Another way to help retain heat is to think about how much warmth you lose to the ground you stand on. Throwing down some inexpensive puzzle-piece floor mats for insulation can go a long way toward keeping your body heat from seeping out to the snow you’re standing on.
Electric boot warmers have also improved over the years, Zack says. “This might be a year where even the strong, tough skiers who are used to painful feet might want to consider an investment in some boot heaters,” he says. “Because let's be honest, what drives people to the lodge more than anything else is their hands and their toes, or they're hangry.”
Up your hot food and beverage game
Zack says he remembers coming down to the parking lot one afternoon as an 18-year-old, and having an older guy he was skiing with open his RV door and offer him and his buddies hot stew from a crock pot. He and his friends had been camping in their cars for a month with just beds, no heaters, and this level of comfort was a revelation. “I was like, all right, I get it—that's how people kill life,” Zack says. Now he’s the one with the comfy setup.
An important thing to remember this year, Zack says, is being mindful of staying within your traveling party and keeping distance from others in the parking lot, bringing your own food. “Congregating in the parking lot is something that, especially in Washington state, authorities are going to really be monitoring and watching,” he says. But even if you can’t share it this year, you can still pack and cook hot foods and drinks for yourself.
“Everybody needs to have a way to produce hot water,” Zack says. “That will change the number of hours you can comfortably stay at a resort, because hydration is super important, and you can't go in the lodge.”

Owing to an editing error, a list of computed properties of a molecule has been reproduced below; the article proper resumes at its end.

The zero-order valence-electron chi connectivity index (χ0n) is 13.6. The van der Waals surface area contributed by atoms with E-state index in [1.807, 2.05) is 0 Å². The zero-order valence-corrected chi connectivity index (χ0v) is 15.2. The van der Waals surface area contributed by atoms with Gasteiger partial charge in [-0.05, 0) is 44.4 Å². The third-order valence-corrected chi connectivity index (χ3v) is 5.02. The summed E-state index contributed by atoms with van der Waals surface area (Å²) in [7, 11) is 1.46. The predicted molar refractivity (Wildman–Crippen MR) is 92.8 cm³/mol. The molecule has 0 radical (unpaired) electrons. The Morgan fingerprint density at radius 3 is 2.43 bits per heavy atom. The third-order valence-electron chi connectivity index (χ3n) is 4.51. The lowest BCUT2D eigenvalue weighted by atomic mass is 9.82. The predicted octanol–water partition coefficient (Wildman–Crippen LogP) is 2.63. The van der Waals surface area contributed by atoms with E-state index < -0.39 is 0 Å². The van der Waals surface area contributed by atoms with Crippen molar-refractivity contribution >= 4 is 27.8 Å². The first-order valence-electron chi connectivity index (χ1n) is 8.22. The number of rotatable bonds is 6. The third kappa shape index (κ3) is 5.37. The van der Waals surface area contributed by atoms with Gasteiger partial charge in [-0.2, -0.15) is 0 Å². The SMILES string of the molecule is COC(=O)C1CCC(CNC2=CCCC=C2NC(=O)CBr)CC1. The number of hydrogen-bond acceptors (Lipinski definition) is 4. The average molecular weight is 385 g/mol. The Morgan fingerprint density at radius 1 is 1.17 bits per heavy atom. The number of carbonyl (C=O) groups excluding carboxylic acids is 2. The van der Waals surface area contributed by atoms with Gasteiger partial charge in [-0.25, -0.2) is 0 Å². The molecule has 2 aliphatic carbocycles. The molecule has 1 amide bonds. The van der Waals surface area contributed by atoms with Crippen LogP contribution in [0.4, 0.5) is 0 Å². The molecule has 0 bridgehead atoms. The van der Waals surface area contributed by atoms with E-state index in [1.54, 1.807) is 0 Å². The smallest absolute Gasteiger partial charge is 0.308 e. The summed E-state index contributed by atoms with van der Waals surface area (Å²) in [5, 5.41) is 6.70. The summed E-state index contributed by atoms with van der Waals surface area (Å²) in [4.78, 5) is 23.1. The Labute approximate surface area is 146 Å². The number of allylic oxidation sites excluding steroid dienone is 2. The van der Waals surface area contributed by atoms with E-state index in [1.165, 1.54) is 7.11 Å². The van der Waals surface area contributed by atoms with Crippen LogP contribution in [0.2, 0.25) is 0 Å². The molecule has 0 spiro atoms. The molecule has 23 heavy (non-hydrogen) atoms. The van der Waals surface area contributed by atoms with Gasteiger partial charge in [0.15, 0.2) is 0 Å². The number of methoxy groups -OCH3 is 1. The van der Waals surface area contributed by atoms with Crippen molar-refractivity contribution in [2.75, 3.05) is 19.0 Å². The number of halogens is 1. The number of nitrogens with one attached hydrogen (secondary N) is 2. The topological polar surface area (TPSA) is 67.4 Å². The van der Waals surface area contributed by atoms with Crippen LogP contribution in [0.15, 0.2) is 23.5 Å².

Zack recommends a Jetboil. Also, packing your food and drinks in a cooler will help keep them from freezing while you’re on the slopes. Zack is a fan of making big pots of soup. His trick is to pre-portion it into individual containers so he can just throw one on the camp stove at the end of the day, and have no prep or extra dishes to wash. “That to me felt like an amazing wintertime life hack,” he says.
Avoid the idle
With base areas and warming huts closed, it might be tempting to fire up the car engine for some heat while you’re taking a break between runs. But Zack urges skiers to look for other ways to warm up. “The carbon footprint of a day of skiing is already pretty embarrassing,” he says. Keeping our engines off is one way to help cut that down and keep the parking lot air a bit clearer. A little extra shelter (see above), hot food or drinks—or even something like a rechargeable battery-powered heated blanket—can go a long way toward keeping you snug while you’re taking a break without keeping the engine running.
Watch your battery
One last word of warning from Zack: Do not rely on your car for music. “There are a million different ways we can produce music,” he says. “Get yourself a little speaker. But don't use your car—you’ll end up killing your battery, especially if you do it over a series of times.”
Pro tip? Pack a set of jumper cables. If not for you, possibly for your neighbor.